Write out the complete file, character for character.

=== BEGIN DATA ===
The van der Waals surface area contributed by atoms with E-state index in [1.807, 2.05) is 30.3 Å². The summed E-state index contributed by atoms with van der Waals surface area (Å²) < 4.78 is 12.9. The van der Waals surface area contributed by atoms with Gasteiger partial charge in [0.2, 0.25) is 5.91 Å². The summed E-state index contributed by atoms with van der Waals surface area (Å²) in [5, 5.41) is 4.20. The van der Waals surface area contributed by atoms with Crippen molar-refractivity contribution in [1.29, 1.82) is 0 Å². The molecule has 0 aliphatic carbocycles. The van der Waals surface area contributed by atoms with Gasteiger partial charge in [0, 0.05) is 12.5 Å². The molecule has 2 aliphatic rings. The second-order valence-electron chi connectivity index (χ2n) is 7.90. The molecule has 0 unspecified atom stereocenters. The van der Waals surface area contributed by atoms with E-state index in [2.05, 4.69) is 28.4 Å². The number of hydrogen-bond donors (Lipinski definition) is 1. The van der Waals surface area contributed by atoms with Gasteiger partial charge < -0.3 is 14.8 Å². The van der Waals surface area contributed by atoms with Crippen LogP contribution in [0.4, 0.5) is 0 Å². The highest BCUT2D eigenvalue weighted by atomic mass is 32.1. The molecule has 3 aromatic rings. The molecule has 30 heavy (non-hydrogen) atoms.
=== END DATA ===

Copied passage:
The van der Waals surface area contributed by atoms with E-state index in [1.807, 2.05) is 30.3 Å². The summed E-state index contributed by atoms with van der Waals surface area (Å²) < 4.78 is 12.9. The van der Waals surface area contributed by atoms with Gasteiger partial charge in [0.2, 0.25) is 5.91 Å². The summed E-state index contributed by atoms with van der Waals surface area (Å²) in [5, 5.41) is 4.20. The van der Waals surface area contributed by atoms with Crippen molar-refractivity contribution in [1.29, 1.82) is 0 Å². The molecule has 0 aliphatic carbocycles. The van der Waals surface area contributed by atoms with Gasteiger partial charge in [0, 0.05) is 12.5 Å². The molecule has 2 aliphatic rings. The second-order valence-electron chi connectivity index (χ2n) is 7.90. The molecule has 0 unspecified atom stereocenters. The van der Waals surface area contributed by atoms with E-state index in [2.05, 4.69) is 28.4 Å². The number of hydrogen-bond donors (Lipinski definition) is 1. The van der Waals surface area contributed by atoms with Gasteiger partial charge < -0.3 is 14.8 Å². The van der Waals surface area contributed by atoms with Crippen LogP contribution in [0.4, 0.5) is 0 Å². The highest BCUT2D eigenvalue weighted by atomic mass is 32.1. The molecule has 3 aromatic rings. The molecule has 30 heavy (non-hydrogen) atoms.